• Nonprofit Name
    • Other nonprofit names in your space
    • Program, services, and event names
    • CEO or well-known personalities associated with your organization
    • Other nonprofits with similar program names
    • Your brand or tagline
    • URLs for your blog, web site, online community
    • Industry terms or other phrases
    • Issue area, synonyms, geography
    • Your known strengths and weaknesses.
      • 3. Brainstorm Keywords
  • Try to avoid generic terms.  If your organization's name or program names contain generic words, use Boolean operators like "AND" or "NOT."
      • What NOT to search for?
      • Think Offline, Involve Other People in Your Organization
    Brainstorm Related Words Why Important List Your Key Words/Phrases
  • https:// adwords.google.com/select/KeywordToolExternal Use Online Keyword Tools
  •  
  •  
  •  
  • 4. Set up Your Feeds and Add To Your Reader or Dashboard
  • What Where else is does your audience hang out? Other Blog Feeds Influencer Bloggers Key words/phrases Persistent Searches Basics Ego Searches
  • Where
  • Don’t Panic!!
  • 5. Make Listening and Engaging a Practice
  • Just Starting: Lurk for the first 30 days
  • Start with a small, select number of feeds Review feeds as part of your routine Open interesting links in new tabs Read and follow interesting links in comments Subscribe to new feeds Revise keywords as you go Identify mission critical keywords Share a summary weekly w/others Establish Good Habits
  • Example: Finding Influencer Bloggers
  •  
  • Look for bridge bloggers
  • Add them to your reader
    • Slow growth at first, spider out
    • Don’t be afraid to clean, unsubscribe, and reorganize
    • Check out Google Page Rank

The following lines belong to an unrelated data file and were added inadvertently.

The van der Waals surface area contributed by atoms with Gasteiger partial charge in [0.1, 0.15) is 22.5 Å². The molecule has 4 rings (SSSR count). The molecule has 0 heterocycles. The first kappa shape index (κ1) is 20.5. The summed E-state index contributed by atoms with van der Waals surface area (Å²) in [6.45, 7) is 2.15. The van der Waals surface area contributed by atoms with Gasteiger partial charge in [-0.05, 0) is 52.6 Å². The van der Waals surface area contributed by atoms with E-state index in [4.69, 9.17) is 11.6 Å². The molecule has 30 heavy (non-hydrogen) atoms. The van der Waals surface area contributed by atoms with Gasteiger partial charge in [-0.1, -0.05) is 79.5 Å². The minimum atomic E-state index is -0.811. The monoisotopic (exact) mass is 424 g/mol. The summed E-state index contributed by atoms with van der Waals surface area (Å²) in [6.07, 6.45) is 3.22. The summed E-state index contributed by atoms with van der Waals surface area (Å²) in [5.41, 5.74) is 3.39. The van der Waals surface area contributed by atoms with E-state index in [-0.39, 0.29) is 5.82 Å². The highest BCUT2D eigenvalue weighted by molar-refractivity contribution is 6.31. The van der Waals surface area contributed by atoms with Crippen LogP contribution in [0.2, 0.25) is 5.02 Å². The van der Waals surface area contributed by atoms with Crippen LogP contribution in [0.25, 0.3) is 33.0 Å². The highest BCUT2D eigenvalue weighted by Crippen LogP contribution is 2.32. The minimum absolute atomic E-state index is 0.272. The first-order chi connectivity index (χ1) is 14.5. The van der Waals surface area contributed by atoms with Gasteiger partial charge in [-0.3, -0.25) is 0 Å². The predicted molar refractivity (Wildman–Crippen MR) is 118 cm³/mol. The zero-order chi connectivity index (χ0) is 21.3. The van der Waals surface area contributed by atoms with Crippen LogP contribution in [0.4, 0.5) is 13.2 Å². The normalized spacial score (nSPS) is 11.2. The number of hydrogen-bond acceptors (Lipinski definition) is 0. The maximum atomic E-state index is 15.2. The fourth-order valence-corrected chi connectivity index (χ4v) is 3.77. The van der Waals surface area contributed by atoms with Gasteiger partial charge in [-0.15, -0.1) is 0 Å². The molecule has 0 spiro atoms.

• You can check out their monthly views
    • You can check out their technorati ranking
    Building Your Feeds and Finding Influencer Bloggers
  •  
  • Source: Kd Paine – Buy her book, read her blog
  •  
  •  
  • Start engaging
  • Not Problem If you find people talking about you …. Keep track of themes Keep track of positives Engage Look for stories to repurpose
  •  
  • Respond like a queen Add value to the conversation Don’t be afraid to disagree Keep to the point of the topic Point to relevant sources if you have more information Watch the conversation develop Humor works Avoid big brother
  •  
  • Problem If you find people talking about you …. Big Problem Little Problem Track themes Be prepared to engage Be prepared to act swiftly
  • Listening for Tone, Volume, and Sentiment
  • Swing into crisis mode and call in the boss
  •  
  • 6. Regular Time for Reflection
  • Are the topics of conversation changing? Is the tone, sentiment, or volume changing? Where are the most interesting conversations taking place? What does this mean for your strategy or programs? How can you use the information to improve what your are doing? Is there great content (stories) that you can repurpose elsewhere?
  • Questions? Reflections?
  • ::the six steps
    • Get your organization ready
    • Use your RSS Reader like a Rock Star
    • Brainstorm Keywords
    • Set up your listening dashboard
    • Make listening and engaging a practice an ongoing process
    • Build in time for reflection
  • Sources of Inspiration KD Paine, Queen of Measurement http:// www.themeasurementstandard.com / (Buy her book, read her blog) WeAreMedia: Nonprofit Social Media Starter Kit http://www.wearemedia.org/ (I’m the wiki facilitator and gardener. Check out the Tool Box section) Marnie Webb’s Slideshow on Listening http://www.slideshare.net/ext337/listening-in-a-digital-world All Photos Creative Commons Licensed from Flickr and attribution in notes
  • Beth’s Writings and Resource Collections I have two personal learning spaces Social Media Listening http://socialmedia-listening.wikispaces.com/ Social Media Metrics Plus you can check out my blog posts on the topic http:// beth.typepad.com/beths_blog/listening /
  • Thank You! Beth’s Blog http://beth.typepad.com Have a blog post topic idea? [email_address]